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November: Month of Turkey, Football and a Really Generous Scotsman

Economists and business leaders often speak of the entrepreneurial spirit that immigrants lend to American culture. It’s true. Hard-working people who moved to the U.S. in search of a richer (in more ways than one) life founded many of our country’s most successful businesses. But we’re more inspired by the philanthropic spirit that immigrants bring to American culture. Our country is vibrant and generous and full of promise because people from all over the world make it so.

At the end of this month we’ll all be beside ourselves over Thanksgiving traditions. So we thought it fitting to preemptively honor the birthday of a particularly generous immigrant.

Andrew Carnegie was born on November 25, 1835, in Dunfermline, Scotland. The son of a poor weaver with limited formal education, Carnegie grew up to be one of America’s wealthiest—and most generous—businessmen.

At 13 Carnegie immigrated with his family to Pennsylvania, where he worked in a factory and earned $1.20 a week. After a series of jobs and lucrative investments (in oil particularly), Carnegie amassed a fortune. By 1889, his Carnegie Steel Corporation was the largest of its kind in the world. Carnegie Steel is considered a foundational business that helped form today’s economy.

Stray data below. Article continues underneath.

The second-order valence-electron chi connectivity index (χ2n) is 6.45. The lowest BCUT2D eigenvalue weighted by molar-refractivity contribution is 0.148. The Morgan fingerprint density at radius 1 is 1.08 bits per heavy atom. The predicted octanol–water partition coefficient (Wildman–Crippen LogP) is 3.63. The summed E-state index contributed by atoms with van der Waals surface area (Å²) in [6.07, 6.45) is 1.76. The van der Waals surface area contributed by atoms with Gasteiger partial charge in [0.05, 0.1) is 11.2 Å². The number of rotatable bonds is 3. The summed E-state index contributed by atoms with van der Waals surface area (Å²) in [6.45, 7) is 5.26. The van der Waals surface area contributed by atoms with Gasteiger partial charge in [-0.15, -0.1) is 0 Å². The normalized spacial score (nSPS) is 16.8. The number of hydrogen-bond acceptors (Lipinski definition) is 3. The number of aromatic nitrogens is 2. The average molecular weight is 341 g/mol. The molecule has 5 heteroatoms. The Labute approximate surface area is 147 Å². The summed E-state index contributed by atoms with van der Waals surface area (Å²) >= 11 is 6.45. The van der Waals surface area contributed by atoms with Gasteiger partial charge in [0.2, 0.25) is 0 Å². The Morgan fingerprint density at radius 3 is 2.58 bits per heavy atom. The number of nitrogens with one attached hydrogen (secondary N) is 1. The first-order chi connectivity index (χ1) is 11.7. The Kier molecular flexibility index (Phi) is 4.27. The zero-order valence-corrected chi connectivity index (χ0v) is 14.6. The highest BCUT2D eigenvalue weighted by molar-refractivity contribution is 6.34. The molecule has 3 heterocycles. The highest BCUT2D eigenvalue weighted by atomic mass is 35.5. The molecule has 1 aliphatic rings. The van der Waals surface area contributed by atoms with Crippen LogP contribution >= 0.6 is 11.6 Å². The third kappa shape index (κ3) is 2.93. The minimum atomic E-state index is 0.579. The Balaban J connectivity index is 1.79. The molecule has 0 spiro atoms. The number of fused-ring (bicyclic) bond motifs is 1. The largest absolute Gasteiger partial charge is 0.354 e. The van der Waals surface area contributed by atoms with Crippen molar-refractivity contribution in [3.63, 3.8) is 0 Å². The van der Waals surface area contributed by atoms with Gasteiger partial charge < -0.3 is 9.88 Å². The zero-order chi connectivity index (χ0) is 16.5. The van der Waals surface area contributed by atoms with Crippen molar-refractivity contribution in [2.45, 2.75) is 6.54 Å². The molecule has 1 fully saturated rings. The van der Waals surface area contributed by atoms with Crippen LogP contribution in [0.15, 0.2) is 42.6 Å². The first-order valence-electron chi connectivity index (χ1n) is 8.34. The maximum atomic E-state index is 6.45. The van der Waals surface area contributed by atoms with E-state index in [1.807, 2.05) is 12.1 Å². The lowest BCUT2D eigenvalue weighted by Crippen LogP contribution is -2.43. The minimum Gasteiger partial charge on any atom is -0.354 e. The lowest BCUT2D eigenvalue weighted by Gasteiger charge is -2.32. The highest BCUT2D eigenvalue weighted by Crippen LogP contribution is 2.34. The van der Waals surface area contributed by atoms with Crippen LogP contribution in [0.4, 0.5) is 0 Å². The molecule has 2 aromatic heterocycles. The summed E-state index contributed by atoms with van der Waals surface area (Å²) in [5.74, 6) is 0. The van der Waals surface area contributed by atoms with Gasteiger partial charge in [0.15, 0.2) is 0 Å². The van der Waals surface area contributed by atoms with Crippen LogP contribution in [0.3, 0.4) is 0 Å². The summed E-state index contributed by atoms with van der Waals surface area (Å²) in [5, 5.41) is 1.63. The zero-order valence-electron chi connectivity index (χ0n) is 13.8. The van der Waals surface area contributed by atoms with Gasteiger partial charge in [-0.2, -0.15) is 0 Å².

Carnegie’s generosity nurtured American development on an individual level too. Carnegie passed on the high value his family placed on learning and education to the rest of the country through his financial support of learning institutions.

When Carnegie switched gears from business to philanthropy in 1901, he set his sights on enriching the American education experience by making it more accessible. Carnegie’s first of many major donations was a $5 million gift to the New York Public Library. He went on to establish the Carnegie Institute of Technology—later Carnegie-Mellon University. Altogether, almost 3,000 American libraries exist thanks to Carnegie’s financial support.

Carnegie’s philanthropy is as impressive as his business acumen. Honor him this month by visiting your local library. Support literacy as he did by volunteering at an after-school reading program. No one expects million dollar donations from the average person, but even a small gift in support of education will impact some student.

In this month of blessings and gratitude, we’re reminded of the tremendous gift of education. While Carnegie’s staggering financial contributions to American libraries can never by replicated by most people, the time you spend helping a student’s literacy development can be invaluable.

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